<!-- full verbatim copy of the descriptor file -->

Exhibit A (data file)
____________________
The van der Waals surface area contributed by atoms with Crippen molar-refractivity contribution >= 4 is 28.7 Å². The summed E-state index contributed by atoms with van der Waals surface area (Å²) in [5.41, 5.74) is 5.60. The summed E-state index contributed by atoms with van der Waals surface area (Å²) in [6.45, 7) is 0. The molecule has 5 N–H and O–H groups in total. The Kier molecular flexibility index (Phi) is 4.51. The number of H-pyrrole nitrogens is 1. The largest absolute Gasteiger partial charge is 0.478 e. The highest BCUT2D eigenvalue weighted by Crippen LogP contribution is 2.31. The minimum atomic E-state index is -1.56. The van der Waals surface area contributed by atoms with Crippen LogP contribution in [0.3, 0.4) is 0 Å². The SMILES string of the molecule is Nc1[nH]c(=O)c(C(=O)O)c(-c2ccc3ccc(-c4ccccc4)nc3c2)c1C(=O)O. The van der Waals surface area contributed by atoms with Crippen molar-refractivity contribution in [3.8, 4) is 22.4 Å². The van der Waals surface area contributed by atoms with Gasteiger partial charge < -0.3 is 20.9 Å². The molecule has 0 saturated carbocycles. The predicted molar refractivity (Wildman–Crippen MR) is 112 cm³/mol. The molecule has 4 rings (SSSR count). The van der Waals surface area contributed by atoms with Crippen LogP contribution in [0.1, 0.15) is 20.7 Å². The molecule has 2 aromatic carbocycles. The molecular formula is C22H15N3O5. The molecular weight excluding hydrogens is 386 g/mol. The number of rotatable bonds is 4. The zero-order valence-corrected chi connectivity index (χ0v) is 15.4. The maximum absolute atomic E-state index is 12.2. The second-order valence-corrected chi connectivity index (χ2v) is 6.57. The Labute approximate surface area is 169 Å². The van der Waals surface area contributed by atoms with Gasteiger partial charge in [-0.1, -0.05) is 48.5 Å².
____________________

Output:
The van der Waals surface area contributed by atoms with Crippen molar-refractivity contribution >= 4 is 28.7 Å². The summed E-state index contributed by atoms with van der Waals surface area (Å²) in [5.41, 5.74) is 5.60. The summed E-state index contributed by atoms with van der Waals surface area (Å²) in [6.45, 7) is 0. The molecule has 5 N–H and O–H groups in total. The Kier molecular flexibility index (Phi) is 4.51. The number of H-pyrrole nitrogens is 1. The largest absolute Gasteiger partial charge is 0.478 e. The highest BCUT2D eigenvalue weighted by Crippen LogP contribution is 2.31. The minimum atomic E-state index is -1.56. The van der Waals surface area contributed by atoms with Crippen LogP contribution in [0.3, 0.4) is 0 Å². The SMILES string of the molecule is Nc1[nH]c(=O)c(C(=O)O)c(-c2ccc3ccc(-c4ccccc4)nc3c2)c1C(=O)O. The van der Waals surface area contributed by atoms with Crippen molar-refractivity contribution in [3.8, 4) is 22.4 Å². The van der Waals surface area contributed by atoms with Gasteiger partial charge < -0.3 is 20.9 Å². The molecule has 0 saturated carbocycles. The predicted molar refractivity (Wildman–Crippen MR) is 112 cm³/mol. The molecule has 4 rings (SSSR count). The van der Waals surface area contributed by atoms with Crippen LogP contribution in [0.1, 0.15) is 20.7 Å². The molecule has 2 aromatic carbocycles. The molecular formula is C22H15N3O5. The molecular weight excluding hydrogens is 386 g/mol. The number of rotatable bonds is 4. The zero-order valence-corrected chi connectivity index (χ0v) is 15.4. The maximum absolute atomic E-state index is 12.2. The second-order valence-corrected chi connectivity index (χ2v) is 6.57. The Labute approximate surface area is 169 Å². The van der Waals surface area contributed by atoms with Gasteiger partial charge in [-0.1, -0.05) is 48.5 Å².